When Edge was kicked out of the Judgment Day by Finn Balor, Rhea Ripley, Damian Priest, and, eventually, “Dirty” Dominik Mysterio, it began the slow but steady transition from a full-time heel manager to a part-timer with no viable path to the main event picture, let alone the mid-card titles.

Discussing his addition to the AEW roster immediately following WrestleDream alongside Tony Khan at the show's official media scrum, the “Rated-R Superstar” Adam Copeland revealed that part of why he wanted to come to the promotion is to be a full-time contributor, which simply wasn't on the table at this stage of his career in WWE.

“Part of coming here is that I want to contribute. I wanted to help. I just felt like here, I'd really be able to do that and have the opportunity to be able to do that. I look at an entire fresh roster of faces and so many talent that I've never laid hands on before, and that, to me, as a person who is driven by challenges, that for me was the biggest thing,” Adam Copeland revealed via Fightful.

“I've never been in a ring with Samoa Joe or stood in a ring with Sting before tonight. I see Nick Wayne, Swerve, there are so many possibilities for me. At this stage of my career, that is so enticing and exciting. I felt free. It felt fun. I felt the same feeling I had when I would come out for my indie shows when I was Adam Impact or Sexton Hardcastle. It was this brand new thing I always wanted to do. That feeling, I felt it out there. At this stage in my career, to feel that, that's special. 31 years in, to feel that way, that's a gift. This is all I ever wanted to do, and this feels like an opportunity to come in, and not just come in every three months. I'm going to be there every week. I'm a full-time guy. I want to do that for as long as that is possible. I feel that's how I can help the most. More than anything, that's what I'm here to do.”

Had WWE shown interest in giving Edge a full-time push, maybe even one billed as his final push, maybe, just maybe, Edge would still be a member of the WWE Universe, working all the matches fans would like to see both on television and at Premium Live Events. But because that seemingly wasn't WWE's intention, and Tony Khan was willing to step in and fill that void, fans are now afforded a chance to see all of these new matchups and take a ride in the “Rated-R Superstar's” Camaro for one last extended ride.

Adam Copeland reveals how he was able to keep the Edge theme.

Though fans had a pretty good idea that Adam Copeland was going to debut in AEW at WrestleDream, as it was widely reported that things were leaning in that direction, one question that was very much up in the air regarding his debut was which theme song would play out of the PA at the Climate Pledge Arena in Seattle, Washington.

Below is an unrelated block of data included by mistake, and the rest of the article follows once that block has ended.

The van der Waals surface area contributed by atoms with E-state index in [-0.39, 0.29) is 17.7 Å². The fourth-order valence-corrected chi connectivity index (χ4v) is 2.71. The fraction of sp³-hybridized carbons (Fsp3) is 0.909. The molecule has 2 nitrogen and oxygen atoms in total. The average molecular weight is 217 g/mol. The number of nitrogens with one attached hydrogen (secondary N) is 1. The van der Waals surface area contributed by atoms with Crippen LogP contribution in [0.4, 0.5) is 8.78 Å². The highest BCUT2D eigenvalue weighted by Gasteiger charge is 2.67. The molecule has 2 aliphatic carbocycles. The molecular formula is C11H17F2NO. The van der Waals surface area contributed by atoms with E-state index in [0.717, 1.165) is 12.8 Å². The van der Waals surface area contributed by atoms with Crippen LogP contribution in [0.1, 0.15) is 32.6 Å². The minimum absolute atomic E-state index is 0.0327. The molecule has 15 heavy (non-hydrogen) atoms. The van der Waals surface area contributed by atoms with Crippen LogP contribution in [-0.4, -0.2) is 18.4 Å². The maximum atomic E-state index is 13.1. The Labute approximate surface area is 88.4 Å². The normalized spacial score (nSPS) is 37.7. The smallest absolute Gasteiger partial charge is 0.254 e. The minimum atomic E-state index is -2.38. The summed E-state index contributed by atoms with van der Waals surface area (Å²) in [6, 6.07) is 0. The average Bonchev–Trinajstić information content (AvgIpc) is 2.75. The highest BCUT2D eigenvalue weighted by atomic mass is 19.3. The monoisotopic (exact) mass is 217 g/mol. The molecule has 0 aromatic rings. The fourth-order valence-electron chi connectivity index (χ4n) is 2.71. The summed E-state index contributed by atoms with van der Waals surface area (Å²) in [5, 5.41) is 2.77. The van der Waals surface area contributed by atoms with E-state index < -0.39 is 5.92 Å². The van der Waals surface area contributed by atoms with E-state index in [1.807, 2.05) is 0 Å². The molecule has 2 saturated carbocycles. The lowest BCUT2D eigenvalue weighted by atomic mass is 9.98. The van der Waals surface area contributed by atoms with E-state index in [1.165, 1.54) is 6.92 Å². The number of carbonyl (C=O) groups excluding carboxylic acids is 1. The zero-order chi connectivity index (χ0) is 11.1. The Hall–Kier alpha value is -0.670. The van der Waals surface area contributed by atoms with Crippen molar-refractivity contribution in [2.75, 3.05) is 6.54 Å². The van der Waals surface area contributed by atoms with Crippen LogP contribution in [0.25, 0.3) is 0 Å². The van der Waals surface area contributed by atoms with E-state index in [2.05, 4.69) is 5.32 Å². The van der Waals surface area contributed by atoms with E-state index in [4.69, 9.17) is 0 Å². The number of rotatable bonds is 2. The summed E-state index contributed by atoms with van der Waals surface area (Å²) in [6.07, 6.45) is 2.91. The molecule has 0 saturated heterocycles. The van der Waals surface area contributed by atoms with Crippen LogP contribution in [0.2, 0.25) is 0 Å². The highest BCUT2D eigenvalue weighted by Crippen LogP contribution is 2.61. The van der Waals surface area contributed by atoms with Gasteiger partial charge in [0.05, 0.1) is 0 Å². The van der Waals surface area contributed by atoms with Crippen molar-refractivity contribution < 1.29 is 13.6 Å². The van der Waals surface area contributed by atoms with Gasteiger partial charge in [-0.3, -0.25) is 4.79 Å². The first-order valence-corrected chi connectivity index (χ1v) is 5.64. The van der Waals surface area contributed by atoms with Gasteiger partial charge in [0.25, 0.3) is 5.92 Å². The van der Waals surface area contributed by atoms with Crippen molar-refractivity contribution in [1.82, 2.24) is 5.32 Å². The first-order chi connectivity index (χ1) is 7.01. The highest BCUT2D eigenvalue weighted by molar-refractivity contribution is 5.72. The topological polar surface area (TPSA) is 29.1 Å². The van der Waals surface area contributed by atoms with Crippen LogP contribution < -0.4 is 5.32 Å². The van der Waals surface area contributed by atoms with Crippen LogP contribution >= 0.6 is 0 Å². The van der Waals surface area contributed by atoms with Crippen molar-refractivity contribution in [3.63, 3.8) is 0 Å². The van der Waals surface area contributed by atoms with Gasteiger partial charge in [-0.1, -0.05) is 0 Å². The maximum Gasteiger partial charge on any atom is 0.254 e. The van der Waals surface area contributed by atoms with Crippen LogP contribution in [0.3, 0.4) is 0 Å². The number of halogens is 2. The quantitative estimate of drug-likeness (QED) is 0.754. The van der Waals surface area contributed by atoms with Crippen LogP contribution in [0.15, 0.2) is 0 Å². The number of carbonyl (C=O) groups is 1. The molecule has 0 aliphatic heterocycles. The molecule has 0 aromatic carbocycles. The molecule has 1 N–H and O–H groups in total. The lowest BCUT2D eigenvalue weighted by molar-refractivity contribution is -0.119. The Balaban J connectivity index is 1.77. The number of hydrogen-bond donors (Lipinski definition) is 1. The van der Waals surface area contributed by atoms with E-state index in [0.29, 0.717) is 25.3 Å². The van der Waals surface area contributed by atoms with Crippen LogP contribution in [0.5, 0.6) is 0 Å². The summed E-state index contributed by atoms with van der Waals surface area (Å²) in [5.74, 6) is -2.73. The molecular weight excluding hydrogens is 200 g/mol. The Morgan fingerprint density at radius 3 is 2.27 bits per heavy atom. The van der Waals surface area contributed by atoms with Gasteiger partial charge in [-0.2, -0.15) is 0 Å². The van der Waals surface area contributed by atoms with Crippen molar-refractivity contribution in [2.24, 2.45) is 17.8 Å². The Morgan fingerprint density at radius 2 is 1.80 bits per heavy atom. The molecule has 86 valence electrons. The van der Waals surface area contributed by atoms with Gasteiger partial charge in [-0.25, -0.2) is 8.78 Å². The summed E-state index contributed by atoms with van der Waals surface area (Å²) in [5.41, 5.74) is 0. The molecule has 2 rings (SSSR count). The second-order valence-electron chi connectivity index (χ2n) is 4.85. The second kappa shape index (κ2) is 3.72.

Fortunately, when the words “You think you know me,” re-recorded by Beth Pheonix, rang out before the opening lines of “Metalingus,” the song the “Rated-R Superstar” has used for years in WWE, began to play, fans knew that Tony Khan ponied up for the good stuff, earning an incredible pop that wouldn't have been nearly as sweet without the musical accompaniment.

Discussing how he was able to keep the song as part of his new AEW character, Copeland revealed that he's good friends with Alter Bridge guitarist Mark Tremonti and has effectively been granted the rights to use the song forever because of just how valuable it is to both his presentation and to the band that wrote it.

“Alter Bridge are my friends. Mark Tremonti, who wrote the song, is a very good friend. That song is with me wherever I go,” Edge said via Fightful. “That was very important to me. I’ve always been very musically motivated and I think it sets the tone for a character and it also sets the tone for Adam to get in that place. That music, from the first time I heard it in Mark’s house, after I dropped a beer in his foyer, after just meeting him, he played that for me with his scratch lyrics on it and I was out with a neck injury. I said, ‘Can I have that song?’ ‘Absolutely, dude.’ We had just met. 20 years later, here we are, I called Mark and I said, ‘what do you think?’ ‘Absolutely. That answer is not going to change.’ That was really pivotal and important to me. It would have felt weird coming out to something else.”

Welp, there you go, folks; whether Edge wrestles in AEW exclusively for the remainder of his career or he opts to work a match or two in New Japan, Defy, Progress, or a random tiny promotion in Toronto, it sounds like “Metalingus” will accompany him along for the ride.